Exclusions and Hierarchies in Delhi’s Premium Consumption Spaces
By on Monday, January 18th, 2016

The first site to visit for our SINGLE team’s collective fieldwork in Delhi was the DLF Emporio, the most premium shopping mall in India, on Gandhi’s birthday. Although shopping malls have been an integral and indispensable part of my experiences of living and travelling in major East Asian metropolises, this visit has denaturalized my past access to shopping spaces and revealed the strategies of exclusion and hierarchization in malls.

(Image source: By Siddhartha (Own work) [CC BY-SA 3.0 (http://creativecommons.org/licenses/by-sa/3.0)], via Wikimedia Commons))
Emporio first disrupts my past understanding of shopping malls by its physical isolation and seclusion (see Figure 1). Three malls, Emporio, Promenade and Ambience, conjoin but stand proudly alone, like a magnificent palace in its own kingdom, or a mirage in a desert. The complex is not meant as a shopping center serving the surrounding neighborhood, but a national pilgrimage site for the “new generation of affluent and fashion-conscious Indians.” Besides, separated from nearby buildings by wide roads, they seem only reachable by cars. Therefore, inclusion to Emporio is firstly predicated on the potential consumers’ automobility, while in Shanghai the metro takes me to all major malls or maybe I simply ignore places that I cannot reach via public transportation.

Figure 1, location of DLF Emporio and its surroundings, Google Earth

Figure 1, location of DLF Emporio and its surroundings, Google Earth

Upon entrance to Emporio, a security check is performed. My impression is that my foreignness has exempted me from the profiling and labeled me eligible for this place. What I wear, what bag I hold, and what credit card I use suddenly become irrelevant markers of my social economic status, instead my foreign face alone gives me a pass to freely browse in luxury brands’ stores. I can imagine the domestic consumers have to resort to certain performances of identities and statuses to win legitimacy to enter and use this consumption space. This propels me to realize how I implement a sort of self-censorship or self-exclusion in several high-end malls in Shanghai: to avoid the luxury brands, I stick to the underground floors where fast fashion chains exist or the top floors where fast food chains gather. Clearly, malls hierarchize spaces.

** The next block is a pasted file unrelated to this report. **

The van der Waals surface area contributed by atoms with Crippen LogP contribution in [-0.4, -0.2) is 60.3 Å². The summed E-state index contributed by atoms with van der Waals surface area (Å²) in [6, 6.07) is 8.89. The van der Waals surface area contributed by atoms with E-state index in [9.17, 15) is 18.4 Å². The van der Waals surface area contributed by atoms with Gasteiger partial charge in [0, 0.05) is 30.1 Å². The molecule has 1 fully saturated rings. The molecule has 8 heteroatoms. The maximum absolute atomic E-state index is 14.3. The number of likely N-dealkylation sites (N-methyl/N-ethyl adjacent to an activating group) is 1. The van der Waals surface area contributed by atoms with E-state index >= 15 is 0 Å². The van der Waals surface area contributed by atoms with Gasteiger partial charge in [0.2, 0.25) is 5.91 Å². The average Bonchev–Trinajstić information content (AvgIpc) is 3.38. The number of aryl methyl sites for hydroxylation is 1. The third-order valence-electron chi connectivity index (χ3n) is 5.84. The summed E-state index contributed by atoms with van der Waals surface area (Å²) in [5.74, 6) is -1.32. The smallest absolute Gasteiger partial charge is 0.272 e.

In Emporio, western luxury brands are located on the ground and first floors, while Indian brands on the second and third floors. The level of luxury and renown is spatially constructed, and consequently the West and India are hierarchized. And on Gandhi’s birthday, a national holiday, most Indian brands’ stores are closed possibly due to a lack of consumers while the lower floors are bright and shinning as ever. Another aspect of spatial hierarchization takes place between Emporio and the adjacent Promenade and Ambience. Compared to the former, the latter two are less luxury, more squeezed with stores and more crowded with a bigger variety of consumers (See Figure 2 for a comparison of the dinning spaces). Emporio as a pilgrimage site is a sanitized space by excluding mass entertainment facilities like the cinema yet staging the piano, as well as excluding hidden (dirty) kitchens yet providing coffee, cakes, and Indian street food made by chefs working in an open kitchen. In contrast, in Promenade the food court is crowded and customers need to be assertive in order to get seats; the passages are difficult to get through as young people stroll in groups and change their minds all the time. This space harbors more social activities and interactions, exhibiting a rather chaotic rhythm. As I observe, many customers walk from one mall to another, I wonder if they consciously change their identity performances when they traverse spaces as the mode of control switches. Although I experience Emporio mostly as a highly controlled space, as a relatively new space I believe it nonetheless offers new possibilities of social interactions for its clientele, albeit very small and exclusive, and spatial appropriations as my lengthy time spent in malls always reminds me the boundary between the public and the private constantly changes in consumption spaces.


Figure 2, dining areas in Emporio (photo by Chenying)


Figure 2, promenade (photo by Chenying)